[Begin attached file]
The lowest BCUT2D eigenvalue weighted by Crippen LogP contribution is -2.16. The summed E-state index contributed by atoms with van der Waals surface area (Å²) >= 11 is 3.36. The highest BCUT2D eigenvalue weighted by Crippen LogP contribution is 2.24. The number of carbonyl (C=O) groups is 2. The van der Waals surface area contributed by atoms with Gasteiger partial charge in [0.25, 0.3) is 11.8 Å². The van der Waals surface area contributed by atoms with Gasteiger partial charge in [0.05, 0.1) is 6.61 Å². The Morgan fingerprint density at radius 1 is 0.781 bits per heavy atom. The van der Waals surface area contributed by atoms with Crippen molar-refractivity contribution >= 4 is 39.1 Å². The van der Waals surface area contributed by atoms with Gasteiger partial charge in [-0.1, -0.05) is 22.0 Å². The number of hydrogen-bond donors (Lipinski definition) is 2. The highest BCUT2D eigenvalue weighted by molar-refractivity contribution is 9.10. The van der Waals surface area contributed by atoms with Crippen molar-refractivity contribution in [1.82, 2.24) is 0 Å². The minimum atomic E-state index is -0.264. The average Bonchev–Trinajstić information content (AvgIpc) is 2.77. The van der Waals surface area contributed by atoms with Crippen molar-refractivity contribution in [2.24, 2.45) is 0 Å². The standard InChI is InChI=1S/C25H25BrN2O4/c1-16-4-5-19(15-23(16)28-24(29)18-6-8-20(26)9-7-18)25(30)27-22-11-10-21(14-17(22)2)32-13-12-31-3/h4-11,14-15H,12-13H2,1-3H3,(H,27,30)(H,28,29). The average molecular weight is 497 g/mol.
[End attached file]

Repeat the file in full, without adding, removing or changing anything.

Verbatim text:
The lowest BCUT2D eigenvalue weighted by Crippen LogP contribution is -2.16. The summed E-state index contributed by atoms with van der Waals surface area (Å²) >= 11 is 3.36. The highest BCUT2D eigenvalue weighted by Crippen LogP contribution is 2.24. The number of carbonyl (C=O) groups is 2. The van der Waals surface area contributed by atoms with Gasteiger partial charge in [0.25, 0.3) is 11.8 Å². The van der Waals surface area contributed by atoms with Gasteiger partial charge in [0.05, 0.1) is 6.61 Å². The Morgan fingerprint density at radius 1 is 0.781 bits per heavy atom. The van der Waals surface area contributed by atoms with Crippen molar-refractivity contribution >= 4 is 39.1 Å². The van der Waals surface area contributed by atoms with Gasteiger partial charge in [-0.1, -0.05) is 22.0 Å². The number of hydrogen-bond donors (Lipinski definition) is 2. The highest BCUT2D eigenvalue weighted by molar-refractivity contribution is 9.10. The van der Waals surface area contributed by atoms with Crippen molar-refractivity contribution in [1.82, 2.24) is 0 Å². The minimum atomic E-state index is -0.264. The average Bonchev–Trinajstić information content (AvgIpc) is 2.77. The van der Waals surface area contributed by atoms with Crippen molar-refractivity contribution in [2.24, 2.45) is 0 Å². The standard InChI is InChI=1S/C25H25BrN2O4/c1-16-4-5-19(15-23(16)28-24(29)18-6-8-20(26)9-7-18)25(30)27-22-11-10-21(14-17(22)2)32-13-12-31-3/h4-11,14-15H,12-13H2,1-3H3,(H,27,30)(H,28,29). The average molecular weight is 497 g/mol.